2022 (11) TMI 684 - HC - Indian Laws
Illegal gratification/bribe - allegation against the person working in Income Tax Office as Tax Assistant - demand of rupees eight thousand from the complainant for processing the refund claim of the income tax assessee Smt. Sundaramani Singh for the financial year 2010-11 - HELD THAT:- In view of the prevaricating and inconsistent statement given by P.W.11 at different stages, it is very difficult to accept him as a truthful and reliable witness and his evidence becomes unworthy of credence. In the case of Suraj Mal [1979 (2) TMI 203 - SUPREME COURT], it is held that where witnesses make two inconsistent statements in their evidence either at one stage or at two stages, the testimony of such witnesses becomes unreliable and unworthy of credence and in the absence of special circumstances, no conviction can be based on the evidence of such witnesses. Since the prosecution relies only upon the version of P.W.11 regarding the demand aspect of Rs.8,000/- (rupees eight thousand) prior to the date of trap, it cannot be said that the same has been proved beyond all reasonable doubt.
There is difference in evidence as to what was the exact conversation between P.W.11 and the appellant outside the office. When as per the evidence of the T.L.O. (P.W.13), it was decided at the pre-trap proceeding that after reaching the Income Tax Office, P.W.11 would proceed to the office of the appellant inside the office and P.W.6 would follow him closely, it is not known why P.W.11 called the appellant outside over phone and handed over the tainted money to him outside and who had given instruction to him to do that and when, after they left C.B.I. Office, Rourkela - P.W.11 has not stated that it was P.W.6 who accompanied him to the office of the appellant in a motor cycle and overheard the conversation between himself and the appellant and saw the transaction.
In view of the available materials on records, it is very difficult to hold that the prosecution has successfully established that on the date of trap also, there was demand made by the appellant to P.W.11.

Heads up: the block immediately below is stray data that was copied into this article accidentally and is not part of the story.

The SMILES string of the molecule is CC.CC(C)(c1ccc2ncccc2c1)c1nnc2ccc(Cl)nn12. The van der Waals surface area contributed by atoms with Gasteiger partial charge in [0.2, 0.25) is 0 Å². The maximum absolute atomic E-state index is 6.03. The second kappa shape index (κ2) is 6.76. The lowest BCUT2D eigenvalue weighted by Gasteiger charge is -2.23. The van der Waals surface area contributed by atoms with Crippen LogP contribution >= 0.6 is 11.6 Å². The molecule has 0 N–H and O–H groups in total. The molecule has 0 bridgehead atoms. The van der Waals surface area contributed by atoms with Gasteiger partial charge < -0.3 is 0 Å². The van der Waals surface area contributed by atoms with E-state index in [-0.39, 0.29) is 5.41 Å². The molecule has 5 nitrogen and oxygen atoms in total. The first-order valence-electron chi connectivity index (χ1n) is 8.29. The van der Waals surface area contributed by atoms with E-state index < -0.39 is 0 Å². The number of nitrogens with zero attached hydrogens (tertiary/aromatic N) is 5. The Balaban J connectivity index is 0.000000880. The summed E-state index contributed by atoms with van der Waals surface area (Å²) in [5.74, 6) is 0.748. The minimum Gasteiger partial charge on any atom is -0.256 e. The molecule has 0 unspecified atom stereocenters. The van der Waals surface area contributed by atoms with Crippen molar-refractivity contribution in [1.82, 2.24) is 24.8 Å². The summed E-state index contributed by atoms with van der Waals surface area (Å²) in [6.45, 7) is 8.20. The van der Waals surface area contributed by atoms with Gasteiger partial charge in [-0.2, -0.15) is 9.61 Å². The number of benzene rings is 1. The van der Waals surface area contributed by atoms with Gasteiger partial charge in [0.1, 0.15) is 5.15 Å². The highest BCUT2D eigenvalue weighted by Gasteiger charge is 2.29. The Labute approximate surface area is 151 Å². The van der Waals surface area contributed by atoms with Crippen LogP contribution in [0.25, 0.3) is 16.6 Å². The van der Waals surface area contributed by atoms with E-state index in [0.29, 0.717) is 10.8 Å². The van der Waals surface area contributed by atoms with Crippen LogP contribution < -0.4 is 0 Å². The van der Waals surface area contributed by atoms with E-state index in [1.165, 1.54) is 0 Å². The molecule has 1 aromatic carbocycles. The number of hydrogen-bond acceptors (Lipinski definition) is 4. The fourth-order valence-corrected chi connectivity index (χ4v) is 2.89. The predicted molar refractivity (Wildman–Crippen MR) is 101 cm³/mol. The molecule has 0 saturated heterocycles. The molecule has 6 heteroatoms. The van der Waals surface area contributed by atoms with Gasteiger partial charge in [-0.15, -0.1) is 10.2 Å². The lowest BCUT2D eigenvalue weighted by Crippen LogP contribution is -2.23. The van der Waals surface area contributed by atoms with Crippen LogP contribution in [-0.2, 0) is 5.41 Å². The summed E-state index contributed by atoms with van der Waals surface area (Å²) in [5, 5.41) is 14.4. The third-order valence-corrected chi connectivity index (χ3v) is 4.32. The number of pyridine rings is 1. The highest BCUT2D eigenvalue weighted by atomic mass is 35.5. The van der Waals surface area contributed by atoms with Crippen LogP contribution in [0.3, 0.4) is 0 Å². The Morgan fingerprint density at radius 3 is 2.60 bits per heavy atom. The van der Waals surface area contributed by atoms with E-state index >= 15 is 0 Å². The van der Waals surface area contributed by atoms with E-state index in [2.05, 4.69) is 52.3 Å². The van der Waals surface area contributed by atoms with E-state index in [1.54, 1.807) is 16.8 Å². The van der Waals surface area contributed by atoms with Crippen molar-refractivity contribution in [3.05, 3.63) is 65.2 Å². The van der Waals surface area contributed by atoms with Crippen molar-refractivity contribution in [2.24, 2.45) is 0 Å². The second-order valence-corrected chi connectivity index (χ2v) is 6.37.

When the appellant as Tax Assistant had no role in the refund of income tax to the assessee except processing the same to the I.T.O. Sri K.C. Barik (P.W.8), which he had already done as per the evidence of P.W.4, I am of the humble view that there is substantial force in the contention of the learned counsel for the appellant that no work was pending with the appellant for which there was no occasion on his part to raise any demand of bribe - there is force in the submission of the learned counsel for the appellant that P.W.3 is not the competent authority to accord sanction for launching prosecution against the appellant, which is very much essential under section 19 of the P.C. Act and that the sanction order (Ext.8) is a defective one which was mechanically prepared without any application of mind.
When the prosecution has not successfully established the demand aspect of bribe by the appellant beyond all reasonable doubt, the defence plea put forth by the appellant has been established by preponderance of probability and there is defect in the sanction order (Ext.8), it would not be legally justified to hold the appellant guilty of the offences charged - the impugned judgment and order of conviction of the appellant under section 7 and section 13(2) read with section 13(1)(d) of the 1988 Act and the sentence passed thereunder is hereby set aside - appeal allowed.